1.Phenotypic data is crucial for understanding genotype–phenotype relationships, assessing the tree of life, and revealing trends in trait diversity over time. Large‐scale description of whole organisms for quantitative analyses (phenomics) presents several challenges, and technological advances in the collection of genomic data outpace those for phenomic data. Reasons for this disparity include the time‐consuming and expensive nature of collecting discrete phenotypic data and mining previously‐published data on a given species (both often requiring anatomical expertise...

Data from: Earth history and the passerine superradiation

Carl H. Oliveros, Daniel J. Field, Daniel T. Ksepka, F. Keith Barker, Alexandre Aleixo, Michael J. Andersen, Per Alström, Brett W. Benz, Edward L. Braun, Michael J. Braun, Gustavo A. Bravo, Robb T. Brumfield, R. Terry Chesser, Santiago Claramunt, Joel Cracraft, Andrés M. Cuervo, Elizabeth P. Derryberry, Travis C. Glenn, Michael G. Harvey, Peter A. Hosner, Leo Joseph, Rebecca T. Kimball, Andrew L. Mack, Colin M. Miskelly, A. Townsend Peterson … & Brant C. Faircloth
Avian diversification has been influenced by global climate change, plate tectonic movements, and mass extinction events. However, the impact of these factors on the diversification of the hyperdiverse perching birds (passerines) is unclear because family level relationships are unresolved and the timing of splitting events among lineages is uncertain. We analyzed DNA data from 4,060 nuclear loci and 137 passerine families using concatenation and coalescent approaches to infer a comprehensive phylogenetic hypothesis that clarifies relationships...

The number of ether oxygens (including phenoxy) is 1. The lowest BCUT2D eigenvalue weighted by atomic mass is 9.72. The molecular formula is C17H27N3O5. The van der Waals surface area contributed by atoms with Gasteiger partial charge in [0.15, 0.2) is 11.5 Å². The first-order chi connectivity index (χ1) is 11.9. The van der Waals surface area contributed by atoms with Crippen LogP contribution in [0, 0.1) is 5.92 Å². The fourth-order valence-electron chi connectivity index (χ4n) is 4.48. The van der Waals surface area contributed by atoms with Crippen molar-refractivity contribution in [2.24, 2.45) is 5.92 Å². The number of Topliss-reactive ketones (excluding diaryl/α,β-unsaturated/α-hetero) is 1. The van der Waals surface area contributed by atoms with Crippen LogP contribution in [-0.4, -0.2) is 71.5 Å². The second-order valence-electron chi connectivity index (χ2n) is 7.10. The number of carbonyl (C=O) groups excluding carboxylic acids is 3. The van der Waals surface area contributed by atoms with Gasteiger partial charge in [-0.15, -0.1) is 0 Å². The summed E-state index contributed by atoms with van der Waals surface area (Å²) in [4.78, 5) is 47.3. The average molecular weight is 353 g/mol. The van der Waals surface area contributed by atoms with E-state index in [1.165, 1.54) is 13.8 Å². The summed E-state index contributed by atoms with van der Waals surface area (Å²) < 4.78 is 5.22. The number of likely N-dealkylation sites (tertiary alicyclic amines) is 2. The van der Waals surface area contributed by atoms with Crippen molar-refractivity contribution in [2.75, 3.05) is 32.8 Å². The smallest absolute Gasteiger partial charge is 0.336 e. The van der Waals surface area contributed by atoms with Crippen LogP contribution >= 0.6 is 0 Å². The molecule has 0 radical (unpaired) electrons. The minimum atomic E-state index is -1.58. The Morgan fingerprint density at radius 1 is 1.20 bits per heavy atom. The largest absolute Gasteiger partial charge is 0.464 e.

London Stage Database

Mattie Burkert, Will Daland, Emma Hallock, Todd Hugie, Lauren Liebe, Derek Miller, Dustin Olsen & Ben R. Schneider Jr.
Recovered files, and documents and archival data used to revitalize the London Stage Information Bank, which was completed in the 1970s but had become technologically obsolete.

Dataset for the Environmental Risk Assessment of Chlorpyrifos to Chinook Salmon in four Rivers of Washington State, United States

Wayne G. Landis, Valerie R. Chu, Scarlett E. Graham, Meagan J. Harris, April J. Markiewicz, Chelsea J. Mitchell, Katherine E. von Stackelberg & John D. Stark